Leo Strauss was profoundly affected by his encounter with Carl Schmitt as evidenced by his TV viewing habits
Leo Strauss and Carl Schmitt: two misunderstood political philosophers dogged by controversy.
Strauss critiqued one of Carl Schmitt’s most famous books The Concept of the Political. In this book, Schmitt claimed that the most distinctive feature of politics is the willingness to choose between friends and enemies. War was the utmost extreme of this intensity.
In his critique, Strauss thought that Schmitt was really attacking Liberalism and not engaging fully with the political. However, he was profoundly influenced by the book and did realize that Schmitt had copped onto something vital. Schmitt had recognized that if people are so de-politicized that they only want to engage in mindless entertainment, then they have lost all sense of value.
Schmitt’s friend-enemy definition of politics can then be seen as validating the seriousness of human life.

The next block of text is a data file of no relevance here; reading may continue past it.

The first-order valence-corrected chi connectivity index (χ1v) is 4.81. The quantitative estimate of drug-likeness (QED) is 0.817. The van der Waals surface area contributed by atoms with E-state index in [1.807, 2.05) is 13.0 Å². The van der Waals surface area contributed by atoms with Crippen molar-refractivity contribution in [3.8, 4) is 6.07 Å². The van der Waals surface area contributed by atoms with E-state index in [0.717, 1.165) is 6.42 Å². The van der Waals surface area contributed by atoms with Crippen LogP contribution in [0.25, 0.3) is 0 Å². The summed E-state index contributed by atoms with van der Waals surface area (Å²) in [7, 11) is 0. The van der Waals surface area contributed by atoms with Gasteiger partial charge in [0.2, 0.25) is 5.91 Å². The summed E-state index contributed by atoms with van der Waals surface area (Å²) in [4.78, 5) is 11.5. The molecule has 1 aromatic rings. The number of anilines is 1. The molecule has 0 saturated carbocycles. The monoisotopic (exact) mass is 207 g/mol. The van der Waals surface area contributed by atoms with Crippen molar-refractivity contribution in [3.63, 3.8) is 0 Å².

Interestingly, I saw a great documentary by the film-maker Adam Curtis entitled the Power of Nightmares. While I don’t agree with Curtis’ labelling Strauss as the godfather of modern American neo-conservatism, one thing Curtis unearthed was notable.
Strauss used to love a Western series called Gunsmoke according to one of his former students Professor Stanley Rosen. In Gunsmoke, there is a sheriff dressed in a white hat who ‘wins’ and who thus justifies the triumph of good over evil. Strauss told his students that this was a potent form of political symbolism. Curtis suggested that Strauss had given birth to what we see in the world today.
One thing should be made clear however – Schmitt did not subscribe to a view of politics as that between good vs evil. He subscribed to that of friend vs enemy and he thought in terms of Medieval duels. Two participants in a Medieval duel are both worthy participants. Why they argue may be unimportant to others but important to the participants. Schmitt further warned against the world becoming like Gunsmoke, i.e. a world of good vs evil. He blamed Liberalism for engendering such a world by claiming to speak for all of humanity, thus dehumanizing others.
Currently, I am researching a book on Carl Schmitt. Any comments or suggested corrections to this post are welcome. I have already authored one book Mysteries of State in the Renaissance. My Amazon page is here.
Gunsmoke picture credit: “Gunsmoke (title screen)” by Source. Licensed under Fair use via Wikipedia – http://en.wikipedia.org/wiki/File:Gunsmoke_(title_screen).jpg#/media/File:Gunsmoke_(title_screen).jpg